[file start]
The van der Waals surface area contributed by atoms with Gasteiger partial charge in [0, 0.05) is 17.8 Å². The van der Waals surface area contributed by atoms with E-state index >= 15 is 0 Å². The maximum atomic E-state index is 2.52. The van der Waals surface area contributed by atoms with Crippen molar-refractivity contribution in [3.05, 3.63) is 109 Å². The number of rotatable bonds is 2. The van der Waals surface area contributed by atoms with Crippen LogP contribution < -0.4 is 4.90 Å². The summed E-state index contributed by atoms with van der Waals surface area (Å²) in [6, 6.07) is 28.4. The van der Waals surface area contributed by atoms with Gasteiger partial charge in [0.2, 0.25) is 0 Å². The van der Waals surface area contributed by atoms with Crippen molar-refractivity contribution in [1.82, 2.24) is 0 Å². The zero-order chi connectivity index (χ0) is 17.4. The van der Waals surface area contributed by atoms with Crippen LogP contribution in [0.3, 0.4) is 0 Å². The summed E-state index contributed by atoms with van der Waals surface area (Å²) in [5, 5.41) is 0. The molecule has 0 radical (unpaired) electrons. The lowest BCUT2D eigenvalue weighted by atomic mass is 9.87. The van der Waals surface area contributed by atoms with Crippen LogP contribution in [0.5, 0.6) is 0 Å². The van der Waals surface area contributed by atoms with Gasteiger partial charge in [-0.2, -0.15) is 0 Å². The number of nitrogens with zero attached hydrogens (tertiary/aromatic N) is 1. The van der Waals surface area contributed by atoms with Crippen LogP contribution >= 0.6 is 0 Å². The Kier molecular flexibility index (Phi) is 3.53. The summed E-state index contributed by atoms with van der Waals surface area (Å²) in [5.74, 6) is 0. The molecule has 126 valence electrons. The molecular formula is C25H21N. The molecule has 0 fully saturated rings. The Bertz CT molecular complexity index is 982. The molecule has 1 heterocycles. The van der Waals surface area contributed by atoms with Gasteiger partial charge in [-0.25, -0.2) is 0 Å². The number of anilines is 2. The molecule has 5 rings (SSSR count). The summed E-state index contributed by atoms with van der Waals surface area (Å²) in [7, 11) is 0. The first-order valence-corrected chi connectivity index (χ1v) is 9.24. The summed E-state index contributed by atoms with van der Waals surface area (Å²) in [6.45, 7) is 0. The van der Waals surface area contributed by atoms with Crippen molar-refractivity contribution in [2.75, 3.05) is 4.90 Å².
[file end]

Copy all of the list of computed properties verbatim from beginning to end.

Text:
The van der Waals surface area contributed by atoms with Gasteiger partial charge in [0, 0.05) is 17.8 Å². The van der Waals surface area contributed by atoms with E-state index >= 15 is 0 Å². The maximum atomic E-state index is 2.52. The van der Waals surface area contributed by atoms with Crippen molar-refractivity contribution in [3.05, 3.63) is 109 Å². The number of rotatable bonds is 2. The van der Waals surface area contributed by atoms with Crippen LogP contribution < -0.4 is 4.90 Å². The summed E-state index contributed by atoms with van der Waals surface area (Å²) in [6, 6.07) is 28.4. The van der Waals surface area contributed by atoms with Gasteiger partial charge in [0.2, 0.25) is 0 Å². The van der Waals surface area contributed by atoms with Crippen molar-refractivity contribution in [1.82, 2.24) is 0 Å². The zero-order chi connectivity index (χ0) is 17.4. The van der Waals surface area contributed by atoms with Crippen LogP contribution in [0.3, 0.4) is 0 Å². The summed E-state index contributed by atoms with van der Waals surface area (Å²) in [5, 5.41) is 0. The molecule has 0 radical (unpaired) electrons. The lowest BCUT2D eigenvalue weighted by atomic mass is 9.87. The van der Waals surface area contributed by atoms with Crippen LogP contribution in [0.5, 0.6) is 0 Å². The van der Waals surface area contributed by atoms with Gasteiger partial charge in [-0.2, -0.15) is 0 Å². The number of nitrogens with zero attached hydrogens (tertiary/aromatic N) is 1. The van der Waals surface area contributed by atoms with Crippen LogP contribution >= 0.6 is 0 Å². The Kier molecular flexibility index (Phi) is 3.53. The summed E-state index contributed by atoms with van der Waals surface area (Å²) in [5.74, 6) is 0. The molecule has 126 valence electrons. The molecular formula is C25H21N. The molecule has 0 fully saturated rings. The Bertz CT molecular complexity index is 982. The molecule has 1 heterocycles. The van der Waals surface area contributed by atoms with Gasteiger partial charge in [-0.25, -0.2) is 0 Å². The number of anilines is 2. The molecule has 5 rings (SSSR count). The summed E-state index contributed by atoms with van der Waals surface area (Å²) in [7, 11) is 0. The first-order valence-corrected chi connectivity index (χ1v) is 9.24. The summed E-state index contributed by atoms with van der Waals surface area (Å²) in [6.45, 7) is 0. The van der Waals surface area contributed by atoms with Crippen molar-refractivity contribution in [2.75, 3.05) is 4.90 Å².